Wasted Honor -

Carl R. ToersBijns is the author of the Wasted Honor Trilogy [Wasted Honor I,II and Gorilla Justice] and his newest book From the Womb to the Tomb, the Tony Lester Story, which is a reflection of his life and his experiences as a correctional officer and a correctional administrator retiring with the rank of deputy warden in the New Mexico and Arizona correctional systems.

Carl also wrote a book on his combat experience in the Kindle book titled - Combat Medic - Men with destiny - A red cross of Valor -

Carl is considered by many a rogue expert in the field of prison security systems since leaving the profession. Carl has been involved in the design of many pilot programs related to mental health treatment, security threat groups, suicide prevention, and maximum custody operational plans including double bunking max inmates and enhancing security for staff. He invites you to read his books so you can understand and grasp the cultural and political implications and influences of these prisons. He deals with the emotions, the stress and anxiety as well as the realities faced working inside a prison. He deals with the occupational risks while elaborating on the psychological impact of both prison worker and prisoner.

His most recent book, Gorilla Justice, is an un-edited raw fictional version of realistic prison experiences and events through the eyes of an anecdotal translation of the inmate’s plight and suffering while enduring the harsh and toxic prison environment including solitary confinement.

Carl has been interviewed by numerous news stations and newspapers in Phoenix regarding the escape from the Kingman prison and other high profile media cases related to wrongful deaths and suicides inside prisons. His insights have been solicited by the ACLU, Amnesty International, and various other legal firms representing solitary confinement cases in California and Arizona. He is currently working on the STG Step Down program at Pelican Bay and has offered his own experience insights with the Center of Constitutional Rights lawyers and interns to establish a core program at the SHU units. He has personally corresponded and written with SHU prisoners to assess the living conditions and how it impacts their long term placement inside these type of units that are similar to those in Arizona Florence Eyman special management unit where Carl was a unit deputy warden for almost two years before his promotion to Deputy Warden of Operations in Safford and Eyman.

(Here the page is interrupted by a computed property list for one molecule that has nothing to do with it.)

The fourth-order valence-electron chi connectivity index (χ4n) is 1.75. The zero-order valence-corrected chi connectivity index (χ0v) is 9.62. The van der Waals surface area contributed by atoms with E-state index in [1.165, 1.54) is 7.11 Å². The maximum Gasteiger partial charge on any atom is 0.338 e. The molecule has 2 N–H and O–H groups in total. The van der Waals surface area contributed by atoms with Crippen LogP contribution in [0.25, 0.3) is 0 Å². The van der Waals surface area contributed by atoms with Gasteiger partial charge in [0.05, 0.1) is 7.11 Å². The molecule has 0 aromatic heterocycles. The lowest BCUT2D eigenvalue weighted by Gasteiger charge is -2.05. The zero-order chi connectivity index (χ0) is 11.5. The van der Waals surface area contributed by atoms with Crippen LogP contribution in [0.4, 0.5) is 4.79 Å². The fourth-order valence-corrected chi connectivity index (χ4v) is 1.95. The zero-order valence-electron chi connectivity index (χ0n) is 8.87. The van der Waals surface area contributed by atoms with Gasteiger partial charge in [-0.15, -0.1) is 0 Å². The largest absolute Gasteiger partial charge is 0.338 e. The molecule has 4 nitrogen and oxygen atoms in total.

He is a strong advocate for the mentally ill and is a board member of David's Hope Inc. a non-profit advocacy group in Phoenix and also serves as a senior advisor for Law Enforcement Officers Advocates Council in Chino, California As a subject matter expert and corrections consultant, Carl has provided interviews and spoken on national and international radio talk shows e.g. BBC CBC Lou Show & TV shows as well as the Associated Press.

I use sarcasm, satire, parodies and other means to make you think!!!!!!!!!!!!!!!
































































































































Monday, September 28, 2015

Is Arizona a Police State? Communicating with Legislators to change the direction of school-prison pipeline today

Honorable Legislators and guests,

Some say Arizona is already a police state as there are advocates who preach such harsh police tactics and weaponry to beef up law enforcement. Some will say this is due to the immigration issues within the state while others will tell you it is to protect the citizenry from criminals and preserve public safety. Others will preach paranoia to justify their boosting of cops at public meeting places and our schools while expanding prisons saying we don’t need more Sandy Hook incidents and this is a means to prevent such mass shootings from occurring in the state.

Nothing is ever said about schools being one of the safest places to be for our kids and now they are boosting the schools to resemble a prison-like environment that in all practical sense duplicates the mannerisms of a prison.  In their zeal to crack down on guns and lock down the schools, these advocates for police state tactics in the schools might also fail to mention the lucrative, deals being cut with Para-military and military contractors such as Taser International [a locally situated vendor] to equip these school cops with tasers and purchase other special weaponry, closed circuit television systems and even shooting detection devices or systems.